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American Imago 58.4 (2001) 841-845
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Rank in Freud's School
Both of Owen's essays have a special meaning for me because they lead me into states of confusion, in which the minor literary scuffles of psychoanalytic writers play themselves out with inordinate clamor. 1 In the time of Freud's great discoveries, when suddenly a new world opened, upon which we all dared merely to gaze shuddering and awestruck, and which only lone individuals, courageously enough, ventured into, one lacked the leisure to occupy oneself at the writing table with the childish game of the inkwell and blotter. But soon came the time of organized expeditions into the unexplored land, and all sorts of resolute people pressed forward to reconnoiter the outlandish territory.
Things essential and inessential were discovered and proclaimed, and it didn't take long before the entrance to the stupendous region was so circumscribed with cabinets full of paper that one dared to grant access to it only with special admission tickets. Passable roads were laid down, signs were erected with the wonderful magical phrase: "Forbidden," or "Enter at your own risk." A couple of recreational sites with lovely vistas were built, and the whole thing was then designated "Scientific Psychoanalysis." Teaching and research institutes were established, and the surly spectator breathed a sigh of relief and thought, "Well, that blew over mercifully enough. That dangerous wretch, Freud, has become a schoolmaster and is busying himself with preparing a new primer of supplementary courses for his advanced students."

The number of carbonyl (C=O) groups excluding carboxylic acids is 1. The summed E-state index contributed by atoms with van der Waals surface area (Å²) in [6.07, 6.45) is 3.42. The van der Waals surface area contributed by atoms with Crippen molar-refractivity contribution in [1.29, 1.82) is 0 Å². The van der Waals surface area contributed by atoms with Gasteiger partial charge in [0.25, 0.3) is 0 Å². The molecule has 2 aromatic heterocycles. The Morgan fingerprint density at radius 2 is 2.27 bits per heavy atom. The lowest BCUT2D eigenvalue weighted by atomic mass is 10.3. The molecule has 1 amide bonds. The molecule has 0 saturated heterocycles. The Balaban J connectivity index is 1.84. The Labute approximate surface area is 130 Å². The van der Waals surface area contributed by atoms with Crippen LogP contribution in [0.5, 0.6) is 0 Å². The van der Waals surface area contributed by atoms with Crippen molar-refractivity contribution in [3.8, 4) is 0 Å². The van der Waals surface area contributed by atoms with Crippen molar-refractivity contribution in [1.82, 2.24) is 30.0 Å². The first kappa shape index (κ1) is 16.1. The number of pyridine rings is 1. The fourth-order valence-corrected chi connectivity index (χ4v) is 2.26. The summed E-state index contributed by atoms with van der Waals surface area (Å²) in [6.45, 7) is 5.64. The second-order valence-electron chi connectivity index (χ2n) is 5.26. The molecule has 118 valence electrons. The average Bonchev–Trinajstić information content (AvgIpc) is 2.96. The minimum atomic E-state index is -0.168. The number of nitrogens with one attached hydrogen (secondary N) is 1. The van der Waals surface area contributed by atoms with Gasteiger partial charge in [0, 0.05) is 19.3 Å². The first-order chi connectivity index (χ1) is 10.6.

For quite a while it really seemed as though psychoanalysis would fizzle out. But it only seemed that way. To be sure, there was a schoolroom with benches inside, and it contained as well a list of assigned seats and a class roster for noting merits and [End Page 841] demerits. But the teacher was missing. During the entire time Freud sat alone in his study and brooded. I am not privy to Freud's inner life. I am only fantasizing a little, and no one needs to partake of this my private pleasure. But why shouldn't I spin out my fairy tale concerning his person just as much as anyone else? So he sat far away and completely removed from the world, and didn't know himself that he was in an internal struggle. Nor did the well-behaved pupils know it, until the word at once spread: "Freud is sick."
He was indeed sick, very sick, which for me is a proof that something was taking place in him against which his being rebelled. What that was, no one will ever find out. Presumably Freud himself doesn't know any more about it than anyone else. But this much is clear: this struggle must have been the hardest of his life and it must have shaken him in his depths, since it nearly cost him his life.
Among those who sat and waited in the classroom, half-eager to learn and half-annoyed, until the great man finally took notice that such a splendid school, with class rosters and stringent acceptance requirements, had been built for him, there was one who from time to time peered clandestinely through the keyhole at the room of the man who would definitely be the schoolmaster. He was also clever enough to stick his head in the door and inquire about the wishes of the teacher. Because he did in fact occasionally get an assignment, he thereby found out a little about how Freud was in the habit of clearing his throat and spitting. Indeed, he divined that one situation in particular was distressing to the brooding man--that involving the father and mother.
And--God knows how he succeeded in this--he recognized that Freud, whatever else may have been going on in him, was in such a frame of mind that he had been shaken up by the Oedipus complex and had turned his truth-loving eyes away from the Medusa's head and toward the friendlier images of the world of...